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Morton making major strides ahead of long-awaited starting campaign

Behren Morton at the 2024 Big 12 Media Days
Behren Morton at the 2024 Big 12 Media Days (© Candice Ward-USA TODAY Sports)

Behren Morton arrived on the campus of Texas Tech as the fourth string quarterback for his freshman season in 2021.

The year after, he played third fiddle to Tyler Shough and Donovan Smith, eventually making his way to appear in nine games, starting in four. The 2023 run saw Morton become the starter with Shough downed four games in and Smith completely out of the picture at Houston.

It has been a tumultuous three years that ultimately led to Morton being in his current position, but the growth is paying dividends in his approach to his first season as the definitive QB1.

“Having the leadership part and being the leader that everyone can rely on has been the biggest takeaway,” Morton told Kevin Fielder of EMAWOnline.com at Big 12 Media Days. “I think with getting a lot of new transfers this season and just showing them the ropes of what it is to be The Brand and this culture under coach (Joey) McGuire.”

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The group around Morton is well equipped to give him the opportunities he has been gradually progressing towards. Highlighted by the return of Tahj Brooks, elite playmaker Josh Kelly, Morton’s childhood friend Jalin Conyers and Micah Hudson, among others, the expectations are high around this refreshed offensive arsenal.

After the first day of spring practice, Morton told the media, “I want the identity of this offense to revolve around what (offensive coordinator Zach) Kittley really truly expects us to do. This offense is going to be very explosive.”

The bevy of new offensive talent has at times been overshadowed by the narrative that surrounds Morton, one that has been fully fledged out several times over: the status of his shoulder.

Since September, Morton has been in-and-out of rehabbing a severe AC sprain which hindered his play through the entirety of last season. By way of a trip to Jacksonville, FL, this summer, Morton was able to work with one of the most prominent minds in the thrower rehab realm.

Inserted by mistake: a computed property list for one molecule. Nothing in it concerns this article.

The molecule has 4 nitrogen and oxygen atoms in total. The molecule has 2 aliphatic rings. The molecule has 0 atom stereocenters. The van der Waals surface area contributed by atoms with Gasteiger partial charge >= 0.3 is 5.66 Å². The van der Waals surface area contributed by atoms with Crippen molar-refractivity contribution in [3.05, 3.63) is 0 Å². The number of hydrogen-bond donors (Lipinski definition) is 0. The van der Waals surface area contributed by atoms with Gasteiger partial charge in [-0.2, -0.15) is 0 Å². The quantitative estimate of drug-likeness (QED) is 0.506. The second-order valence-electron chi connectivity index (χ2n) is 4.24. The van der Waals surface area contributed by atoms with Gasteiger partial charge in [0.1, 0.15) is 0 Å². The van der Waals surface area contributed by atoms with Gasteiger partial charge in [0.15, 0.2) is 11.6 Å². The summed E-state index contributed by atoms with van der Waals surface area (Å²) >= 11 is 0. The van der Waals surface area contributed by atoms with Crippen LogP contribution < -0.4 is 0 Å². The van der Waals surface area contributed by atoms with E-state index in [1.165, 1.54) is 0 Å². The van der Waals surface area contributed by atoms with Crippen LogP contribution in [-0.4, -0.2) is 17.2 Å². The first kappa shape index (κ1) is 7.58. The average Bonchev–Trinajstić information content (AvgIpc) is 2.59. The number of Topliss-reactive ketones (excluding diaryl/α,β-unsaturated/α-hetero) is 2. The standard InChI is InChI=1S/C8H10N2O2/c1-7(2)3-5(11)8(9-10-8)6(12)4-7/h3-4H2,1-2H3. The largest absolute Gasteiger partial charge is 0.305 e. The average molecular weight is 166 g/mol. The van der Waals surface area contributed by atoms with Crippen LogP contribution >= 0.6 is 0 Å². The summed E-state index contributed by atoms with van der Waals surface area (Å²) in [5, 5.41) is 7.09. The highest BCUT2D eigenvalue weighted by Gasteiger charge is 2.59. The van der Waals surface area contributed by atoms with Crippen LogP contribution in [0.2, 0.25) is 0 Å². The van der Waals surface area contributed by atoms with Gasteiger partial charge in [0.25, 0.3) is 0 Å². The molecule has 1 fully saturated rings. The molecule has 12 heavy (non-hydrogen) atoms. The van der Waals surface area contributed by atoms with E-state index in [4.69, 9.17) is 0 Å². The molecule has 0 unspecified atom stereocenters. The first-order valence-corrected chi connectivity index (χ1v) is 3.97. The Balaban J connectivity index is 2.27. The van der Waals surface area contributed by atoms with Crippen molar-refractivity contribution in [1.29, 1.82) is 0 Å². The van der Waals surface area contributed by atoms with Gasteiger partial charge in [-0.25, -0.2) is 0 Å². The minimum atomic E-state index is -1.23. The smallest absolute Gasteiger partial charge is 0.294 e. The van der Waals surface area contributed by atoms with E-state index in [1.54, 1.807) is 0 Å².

“I worked with Tom Gormely and his crew, and it was awesome,” Morton said. Gormely holds several certifications in the physiology spectrum and has worked with NFL quarterbacks like Anthony Richardson and Brock Purdy. “I was out there for a full week and got to spend a lot of time with him. Learned a lot of stuff and took it back to Lubbock, did my rehab and it was awesome.”

Morton now stands by the claim that he did not have to make long term tweaks to his throwing mechanics, though he acknowledged that he had to change it up throughout the season.

The Eastland native is adamant and has told anybody who will listen that he is 100 percent and ready to go. After a season where he was largely unable to practice and throw in the days leading up to games, Morton’s current offseason regimen has seen a major uptick in his reps.

“I throw four times a week, 75 game rep throws,” Morton noted. “Not counting warm up throws, I’m really throwing around almost 100 balls, four times a week.”

Morton was named the Offensive Player of the Game after the Red Raiders' Independence Bowl victory over California
Morton was named the Offensive Player of the Game after the Red Raiders' Independence Bowl victory over California (© Petre Thomas-USA TODAY Sports)

With three seasons in the rear view and two more left to work with, the complexion of Morton’s Texas Tech career is one where he has been around for so long and yet he has plenty left to prove.

The physical attributes and “can-do” attitude are evidenced greatly in his “West Texas tough” nature of play. While some may take Morton’s early shutdown in spring camp to be a negative, the positive extends far more vast than just his shoulder getting the rest it needed.

“That was the biggest takeaway was after the physical part got taken out of it, it was more mental,” Morton said. “Just what I could expand my knowledge of the game outside of the physical part. It was really good to see this offseason what I could take mentally.”

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